In its essence, the lawyer’s job is to help and advocate for other people. You need a lot more than just factual knowledge and writing and argumentation skills to work as a lawyer. The most important part of the work is interaction and communication, as well as encountering other people. Yet the lawyer’s role is mostly associated with expectations or perceptions of seriousness, greyness, distance, and isolation.

Traditionally, we lawyers have been required to stick to our own professional role and to keep our own personal values separate from our professional activities. We are also expected to remain neutral in relation to our customers. We are expected to think like lawyers, which may mean that we learn early on to reject our original moral as well as the emotional reactions that the cases we handle may cause.

Everyone can see that this is not sustainable. Feelings are such a big part of us that work is not very sustainable if we need to keep that part separate and hidden.

Emotional skills are important in themselves, they are basic human skills, but they also have great significance and value for your own work. For example, it is imperative that you know your customer well enough so that you can take care of her affairs and pursue her best interests in the best possible way. However, you will not get to know your customers unless you are able to face them as a whole. Unless you are able to face everything that is present in the encounter, such as the customer’s fears and aspirations, the injustices of the society around them, even the pain of the world. Do you look away and focus only on the narrow story that the customer is able to articulate to you in your meeting? Or are you trying to listen to what the customer is really saying and what the customer really needs. This requires a desire and ability to listen, as well as emotional skills such as the ability to recognize, process, and regulate your own feelings.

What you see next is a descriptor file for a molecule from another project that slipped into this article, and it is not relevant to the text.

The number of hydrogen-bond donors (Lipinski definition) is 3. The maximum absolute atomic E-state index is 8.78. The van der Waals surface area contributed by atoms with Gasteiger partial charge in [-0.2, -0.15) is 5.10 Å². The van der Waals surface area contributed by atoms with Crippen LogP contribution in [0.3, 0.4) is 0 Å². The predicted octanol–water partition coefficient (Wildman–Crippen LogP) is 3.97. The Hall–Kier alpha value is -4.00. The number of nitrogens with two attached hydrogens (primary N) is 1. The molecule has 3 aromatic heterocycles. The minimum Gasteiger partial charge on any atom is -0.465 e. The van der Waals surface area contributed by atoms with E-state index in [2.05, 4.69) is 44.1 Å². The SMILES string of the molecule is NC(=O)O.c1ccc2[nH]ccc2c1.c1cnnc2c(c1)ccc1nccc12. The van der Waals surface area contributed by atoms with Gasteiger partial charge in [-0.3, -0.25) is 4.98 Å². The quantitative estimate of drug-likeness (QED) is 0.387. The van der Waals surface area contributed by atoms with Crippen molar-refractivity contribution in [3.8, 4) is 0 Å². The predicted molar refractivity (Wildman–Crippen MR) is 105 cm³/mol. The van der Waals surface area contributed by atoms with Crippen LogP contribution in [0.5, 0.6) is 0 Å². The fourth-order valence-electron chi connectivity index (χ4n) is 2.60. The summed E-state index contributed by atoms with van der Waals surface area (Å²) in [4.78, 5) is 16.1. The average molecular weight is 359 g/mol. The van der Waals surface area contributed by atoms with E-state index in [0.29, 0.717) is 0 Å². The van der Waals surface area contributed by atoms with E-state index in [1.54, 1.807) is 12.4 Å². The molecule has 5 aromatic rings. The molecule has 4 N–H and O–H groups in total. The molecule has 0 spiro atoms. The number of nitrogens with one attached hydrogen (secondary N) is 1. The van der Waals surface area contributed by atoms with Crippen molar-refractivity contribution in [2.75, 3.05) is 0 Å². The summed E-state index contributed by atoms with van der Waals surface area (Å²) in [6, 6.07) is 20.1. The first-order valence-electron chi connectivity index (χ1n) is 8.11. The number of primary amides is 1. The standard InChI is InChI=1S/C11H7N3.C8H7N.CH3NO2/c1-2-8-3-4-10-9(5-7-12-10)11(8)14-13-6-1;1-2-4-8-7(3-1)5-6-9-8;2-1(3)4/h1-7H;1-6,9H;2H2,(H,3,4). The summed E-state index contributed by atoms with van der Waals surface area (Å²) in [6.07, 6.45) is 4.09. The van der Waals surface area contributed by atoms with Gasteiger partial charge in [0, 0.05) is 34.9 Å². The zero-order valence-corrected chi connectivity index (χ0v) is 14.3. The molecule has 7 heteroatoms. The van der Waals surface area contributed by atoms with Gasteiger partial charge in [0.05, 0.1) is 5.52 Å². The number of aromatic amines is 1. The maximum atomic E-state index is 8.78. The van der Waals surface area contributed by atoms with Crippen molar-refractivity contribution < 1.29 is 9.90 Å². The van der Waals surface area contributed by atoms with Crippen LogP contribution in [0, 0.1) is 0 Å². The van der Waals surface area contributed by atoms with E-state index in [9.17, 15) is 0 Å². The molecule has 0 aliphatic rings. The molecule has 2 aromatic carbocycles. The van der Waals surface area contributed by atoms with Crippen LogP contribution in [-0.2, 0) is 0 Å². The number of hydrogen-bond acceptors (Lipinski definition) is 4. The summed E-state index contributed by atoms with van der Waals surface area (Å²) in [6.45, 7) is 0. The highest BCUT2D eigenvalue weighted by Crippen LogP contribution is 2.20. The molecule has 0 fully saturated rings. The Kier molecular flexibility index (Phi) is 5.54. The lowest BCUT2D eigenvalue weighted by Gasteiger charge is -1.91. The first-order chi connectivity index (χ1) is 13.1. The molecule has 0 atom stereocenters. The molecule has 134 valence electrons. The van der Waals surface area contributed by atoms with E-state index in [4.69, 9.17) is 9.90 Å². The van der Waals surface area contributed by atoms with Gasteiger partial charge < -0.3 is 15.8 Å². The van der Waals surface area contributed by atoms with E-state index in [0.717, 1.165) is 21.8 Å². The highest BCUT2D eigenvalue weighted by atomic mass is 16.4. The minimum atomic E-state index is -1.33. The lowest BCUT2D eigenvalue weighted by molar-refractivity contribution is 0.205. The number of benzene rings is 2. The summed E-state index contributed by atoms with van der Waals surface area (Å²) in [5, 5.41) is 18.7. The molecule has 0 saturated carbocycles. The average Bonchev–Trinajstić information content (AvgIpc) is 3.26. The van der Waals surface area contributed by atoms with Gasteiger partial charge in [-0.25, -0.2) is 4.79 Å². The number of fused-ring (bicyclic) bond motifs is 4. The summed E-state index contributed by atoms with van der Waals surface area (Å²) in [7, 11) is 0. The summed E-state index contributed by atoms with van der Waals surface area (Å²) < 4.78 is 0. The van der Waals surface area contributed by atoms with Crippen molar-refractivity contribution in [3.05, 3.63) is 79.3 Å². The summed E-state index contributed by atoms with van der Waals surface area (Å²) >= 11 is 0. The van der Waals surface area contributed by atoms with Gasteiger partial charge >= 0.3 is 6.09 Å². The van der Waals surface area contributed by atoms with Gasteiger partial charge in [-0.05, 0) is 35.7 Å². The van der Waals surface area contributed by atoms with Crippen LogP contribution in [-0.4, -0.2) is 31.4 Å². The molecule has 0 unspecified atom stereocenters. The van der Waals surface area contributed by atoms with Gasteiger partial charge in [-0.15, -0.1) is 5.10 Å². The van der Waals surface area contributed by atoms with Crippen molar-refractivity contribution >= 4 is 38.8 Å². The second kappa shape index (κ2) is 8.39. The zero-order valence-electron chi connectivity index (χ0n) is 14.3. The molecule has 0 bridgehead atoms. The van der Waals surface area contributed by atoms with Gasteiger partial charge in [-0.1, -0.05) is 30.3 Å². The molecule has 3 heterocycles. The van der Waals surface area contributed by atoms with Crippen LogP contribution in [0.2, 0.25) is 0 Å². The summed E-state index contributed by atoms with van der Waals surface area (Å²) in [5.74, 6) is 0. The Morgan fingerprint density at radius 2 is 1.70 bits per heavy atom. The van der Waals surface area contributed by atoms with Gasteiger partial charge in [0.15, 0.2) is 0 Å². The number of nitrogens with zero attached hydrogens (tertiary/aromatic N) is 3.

Feelings also help you to see and connect things more broadly. By this I mean that while your role as a lawyer is to help a customer with legal problems, your role is also broader: to promote equity and justice in the society. For each customer and for each assignment or task, you should also be able to consider the broader context of what the problem really is and what the different solution options will mean for different parties. All this reflection necessarily requires feelings and emotional skills.

Feelings are by no means detachable from you, and you should not try to detach or separate them from you or the work you do. Feelings are essential preconditions for good work. They play an important role in decision-making when assessing the consequences of decisions and how these consequences are taken into account. Better emotional skills simply help you make better decisions. Because decisions are based on feelings anyway, whether we admit it to ourselves or not.

So not only are the feelings allowed in your work as a lawyer, they are required.

Find your soul, find your meaning

I seem to conclude that a lawyer with a soul is a lawyer who does her work as a whole person, with all her feelings. A lawyer with a soul is also able to experience healthy empathy and face her client as a whole person, with her feelings for everything. At least for me a lawyer with a soul is a better lawyer. And I am sure that the future lawyer is required to have a soul too.

What’s best, it is really deliberating to be able to be both a lawyer and a human being. You can give up roles and presenting yourself as a certain kind of lawyer and be yourself and be a good lawyer just the way you are. It means that when countering your customers you can be a whole person with a lived life, the joys and sorrows of that moment, and the reigns of everyday life. Your everyday life does exist and it gets to show up at work. And I can promise that your encounters with other people will be on a whole other level after this.

If you dare to be the real and whole you in your encounters, it gives permission and space for another to be real and whole as well. This also opens the door into experiencing the meaning of work in a new way. As a lawyer, you do human relations work.

Image of Hannele Korhonen Legal Designer

Who’s writing?

Hi, I’m Hannele. I am an ex-corporate lawyer, legal designer, pioneer in legal tech, serial entrepreneur and blogger.  I am the founder and teacher in Lawyer’s Design School.

I’m here to teach you new skills and mindset of legal design to thrive in the future of law.